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In order to remove the blood from meat (‘kashering’) through salting, the salting must be done within 72 hours of slaughter. Soaking the meat during that 72 hour period restarts the clock.

If the meat is neither salted nor soaked within the time limit, it can no longer be ‘kashered’ by salting, but must instead be broiled before eating to remove the blood.If the meat is neither salted nor soaked within the time limit, it can no longer be ‘kashered’ by salting, but must instead be broiled to remove the blood, after which it may be eaten.

Once it has been broiled, it should not be cooked, but if it is subsequently cooked it may be eaten ex post facto.

Source: Shulchan Aruch Yoreh De’ah 69:12-13 Shulchan Aruch Yoreh De’ah 69:12-13

And here is an informative (and entertaining) English article on the topic.

In order to remove the blood from meat (‘kashering’) through salting, the salting must be done within 72 hours of slaughter. Soaking the meat during that 72 hour period restarts the clock.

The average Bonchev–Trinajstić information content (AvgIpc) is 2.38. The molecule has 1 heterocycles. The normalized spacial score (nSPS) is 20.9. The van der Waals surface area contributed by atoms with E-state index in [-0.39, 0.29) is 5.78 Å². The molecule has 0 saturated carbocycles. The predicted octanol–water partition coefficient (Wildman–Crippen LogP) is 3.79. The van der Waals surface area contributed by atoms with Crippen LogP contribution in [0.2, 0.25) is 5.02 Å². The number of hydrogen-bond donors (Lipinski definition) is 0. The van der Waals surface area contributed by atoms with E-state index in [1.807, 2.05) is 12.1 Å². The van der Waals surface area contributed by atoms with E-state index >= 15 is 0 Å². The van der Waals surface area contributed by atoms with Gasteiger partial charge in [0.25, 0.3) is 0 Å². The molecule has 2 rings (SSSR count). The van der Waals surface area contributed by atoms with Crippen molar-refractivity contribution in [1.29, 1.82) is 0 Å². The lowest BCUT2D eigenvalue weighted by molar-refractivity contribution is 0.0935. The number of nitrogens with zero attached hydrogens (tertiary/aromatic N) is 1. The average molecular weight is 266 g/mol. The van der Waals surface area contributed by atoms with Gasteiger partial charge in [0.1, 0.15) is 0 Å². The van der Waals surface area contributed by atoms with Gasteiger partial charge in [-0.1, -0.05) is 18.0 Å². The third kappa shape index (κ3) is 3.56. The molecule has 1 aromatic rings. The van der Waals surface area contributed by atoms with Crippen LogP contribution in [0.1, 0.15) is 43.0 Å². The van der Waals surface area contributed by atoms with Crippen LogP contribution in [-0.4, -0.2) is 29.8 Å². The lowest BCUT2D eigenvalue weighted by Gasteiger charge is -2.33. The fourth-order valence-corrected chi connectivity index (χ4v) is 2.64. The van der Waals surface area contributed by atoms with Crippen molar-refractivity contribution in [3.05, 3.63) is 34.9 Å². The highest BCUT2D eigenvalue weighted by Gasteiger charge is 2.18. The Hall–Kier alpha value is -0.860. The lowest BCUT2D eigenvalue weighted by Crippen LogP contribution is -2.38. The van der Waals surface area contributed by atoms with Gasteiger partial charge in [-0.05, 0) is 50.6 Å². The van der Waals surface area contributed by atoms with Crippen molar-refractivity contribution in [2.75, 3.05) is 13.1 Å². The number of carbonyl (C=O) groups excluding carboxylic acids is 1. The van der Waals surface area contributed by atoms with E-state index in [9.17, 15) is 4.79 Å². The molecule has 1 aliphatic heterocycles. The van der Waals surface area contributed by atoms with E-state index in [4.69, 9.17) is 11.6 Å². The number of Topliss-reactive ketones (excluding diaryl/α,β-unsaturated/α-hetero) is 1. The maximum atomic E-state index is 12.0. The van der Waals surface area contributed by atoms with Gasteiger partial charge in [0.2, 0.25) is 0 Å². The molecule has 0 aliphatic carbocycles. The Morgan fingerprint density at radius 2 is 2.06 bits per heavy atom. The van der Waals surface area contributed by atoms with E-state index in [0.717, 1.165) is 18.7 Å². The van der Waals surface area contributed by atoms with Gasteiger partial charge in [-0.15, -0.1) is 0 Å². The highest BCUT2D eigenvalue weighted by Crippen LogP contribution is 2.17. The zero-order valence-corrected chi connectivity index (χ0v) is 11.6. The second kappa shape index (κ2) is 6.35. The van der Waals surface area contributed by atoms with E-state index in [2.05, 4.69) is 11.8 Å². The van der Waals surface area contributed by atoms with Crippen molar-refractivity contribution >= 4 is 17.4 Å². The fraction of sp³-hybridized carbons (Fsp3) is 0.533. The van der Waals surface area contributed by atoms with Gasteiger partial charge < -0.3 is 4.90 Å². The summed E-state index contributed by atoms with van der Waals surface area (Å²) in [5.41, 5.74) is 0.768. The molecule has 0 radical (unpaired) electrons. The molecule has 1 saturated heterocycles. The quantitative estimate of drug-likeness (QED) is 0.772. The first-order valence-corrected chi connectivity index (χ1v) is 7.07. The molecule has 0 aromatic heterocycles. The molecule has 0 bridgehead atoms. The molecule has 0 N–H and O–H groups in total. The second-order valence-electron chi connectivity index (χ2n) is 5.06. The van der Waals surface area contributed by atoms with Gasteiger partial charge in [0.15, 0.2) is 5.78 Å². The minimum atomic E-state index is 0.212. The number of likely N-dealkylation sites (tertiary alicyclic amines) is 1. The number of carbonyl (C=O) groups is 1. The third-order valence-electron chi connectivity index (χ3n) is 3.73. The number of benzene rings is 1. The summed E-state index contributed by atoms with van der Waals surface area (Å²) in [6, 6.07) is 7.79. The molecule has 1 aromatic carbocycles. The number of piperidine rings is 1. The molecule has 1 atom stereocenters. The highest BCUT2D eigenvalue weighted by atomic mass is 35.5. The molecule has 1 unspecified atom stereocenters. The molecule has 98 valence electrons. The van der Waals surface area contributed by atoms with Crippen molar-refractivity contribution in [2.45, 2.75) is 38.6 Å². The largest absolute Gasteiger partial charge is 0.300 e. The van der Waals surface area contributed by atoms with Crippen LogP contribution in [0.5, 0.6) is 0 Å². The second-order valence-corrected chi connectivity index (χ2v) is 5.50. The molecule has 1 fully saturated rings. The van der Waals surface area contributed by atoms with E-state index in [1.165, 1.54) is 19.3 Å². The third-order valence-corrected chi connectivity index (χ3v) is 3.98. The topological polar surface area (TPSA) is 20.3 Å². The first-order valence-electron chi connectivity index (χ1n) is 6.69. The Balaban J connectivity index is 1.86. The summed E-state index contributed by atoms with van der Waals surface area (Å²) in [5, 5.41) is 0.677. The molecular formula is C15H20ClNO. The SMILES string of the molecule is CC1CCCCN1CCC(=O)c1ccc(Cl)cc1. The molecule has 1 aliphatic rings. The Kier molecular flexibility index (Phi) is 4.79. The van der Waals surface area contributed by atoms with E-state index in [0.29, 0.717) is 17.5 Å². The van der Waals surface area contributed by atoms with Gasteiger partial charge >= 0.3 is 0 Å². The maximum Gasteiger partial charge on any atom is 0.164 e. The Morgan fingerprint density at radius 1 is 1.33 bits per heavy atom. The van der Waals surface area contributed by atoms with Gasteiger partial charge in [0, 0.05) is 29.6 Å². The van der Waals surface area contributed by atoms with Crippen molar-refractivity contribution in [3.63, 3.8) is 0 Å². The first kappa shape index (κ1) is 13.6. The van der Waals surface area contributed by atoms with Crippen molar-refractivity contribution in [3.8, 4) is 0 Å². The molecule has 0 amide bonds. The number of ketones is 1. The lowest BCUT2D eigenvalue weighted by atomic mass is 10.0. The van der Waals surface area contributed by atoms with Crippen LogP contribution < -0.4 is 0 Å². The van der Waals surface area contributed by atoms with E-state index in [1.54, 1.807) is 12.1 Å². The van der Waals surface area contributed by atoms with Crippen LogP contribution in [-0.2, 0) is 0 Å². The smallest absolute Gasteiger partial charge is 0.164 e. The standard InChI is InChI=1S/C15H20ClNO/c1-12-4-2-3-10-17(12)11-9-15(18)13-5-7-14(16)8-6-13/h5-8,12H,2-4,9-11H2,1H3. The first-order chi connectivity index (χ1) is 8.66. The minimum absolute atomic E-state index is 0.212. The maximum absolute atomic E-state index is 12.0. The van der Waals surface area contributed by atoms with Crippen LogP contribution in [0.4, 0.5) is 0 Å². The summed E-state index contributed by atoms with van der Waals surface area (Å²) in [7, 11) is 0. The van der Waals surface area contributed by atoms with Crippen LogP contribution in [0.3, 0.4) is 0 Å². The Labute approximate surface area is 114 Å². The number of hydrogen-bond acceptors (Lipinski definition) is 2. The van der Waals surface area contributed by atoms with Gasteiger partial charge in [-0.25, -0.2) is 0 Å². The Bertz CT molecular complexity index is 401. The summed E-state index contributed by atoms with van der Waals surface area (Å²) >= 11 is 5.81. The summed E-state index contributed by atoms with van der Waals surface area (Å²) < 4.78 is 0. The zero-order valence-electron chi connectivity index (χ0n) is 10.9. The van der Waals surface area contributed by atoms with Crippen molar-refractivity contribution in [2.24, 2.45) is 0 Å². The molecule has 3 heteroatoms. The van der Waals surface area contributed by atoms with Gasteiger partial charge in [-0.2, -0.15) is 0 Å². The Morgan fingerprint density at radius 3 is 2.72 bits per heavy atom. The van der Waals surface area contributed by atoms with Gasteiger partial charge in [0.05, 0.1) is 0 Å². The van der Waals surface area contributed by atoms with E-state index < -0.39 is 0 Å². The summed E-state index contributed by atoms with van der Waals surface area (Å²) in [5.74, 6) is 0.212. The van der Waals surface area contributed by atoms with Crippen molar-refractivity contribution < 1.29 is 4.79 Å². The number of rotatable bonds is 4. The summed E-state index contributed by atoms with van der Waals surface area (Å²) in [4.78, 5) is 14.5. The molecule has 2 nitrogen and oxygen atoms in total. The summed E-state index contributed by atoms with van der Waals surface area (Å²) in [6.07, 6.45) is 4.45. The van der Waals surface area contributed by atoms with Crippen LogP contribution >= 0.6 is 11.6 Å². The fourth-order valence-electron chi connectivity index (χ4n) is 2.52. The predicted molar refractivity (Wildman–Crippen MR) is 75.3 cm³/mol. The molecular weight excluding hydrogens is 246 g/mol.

If the meat is neither salted nor soaked within the time limit, it can no longer be ‘kashered’ by salting, but must instead be broiled before eating to remove the blood.

Once it has been broiled, it should not be cooked, but if it is subsequently cooked it may be eaten ex post facto.

Source: Shulchan Aruch Yoreh De’ah 69:12-13

In order to remove the blood from meat (‘kashering’) through salting, the salting must be done within 72 hours of slaughter. Soaking the meat during that 72 hour period restarts the clock.

If the meat is neither salted nor soaked within the time limit, it can no longer be ‘kashered’ by salting, but must instead be broiled to remove the blood, after which it may be eaten.

Once it has been broiled, it should not be cooked, but if it is subsequently cooked it may be eaten ex post facto.

Source: Shulchan Aruch Yoreh De’ah 69:12-13

And here is an informative (and entertaining) English article on the topic.

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source | link

In order to remove the blood from meat (‘kashering’) through salting, the salting must be done within 72 hours of slaughter. Soaking the meat during that 72 hour period restarts the clock.

If the meat is neither salted nor soaked within the time limit, it can no longer be ‘kashered’ by salting, but must instead be broiled before eating to remove the blood.

Once it has been broiled, it should not be cooked, but if it is subsequently cooked it may be eaten ex post facto.

Source: Shulchan Aruch Yoreh De’ah 69:12-13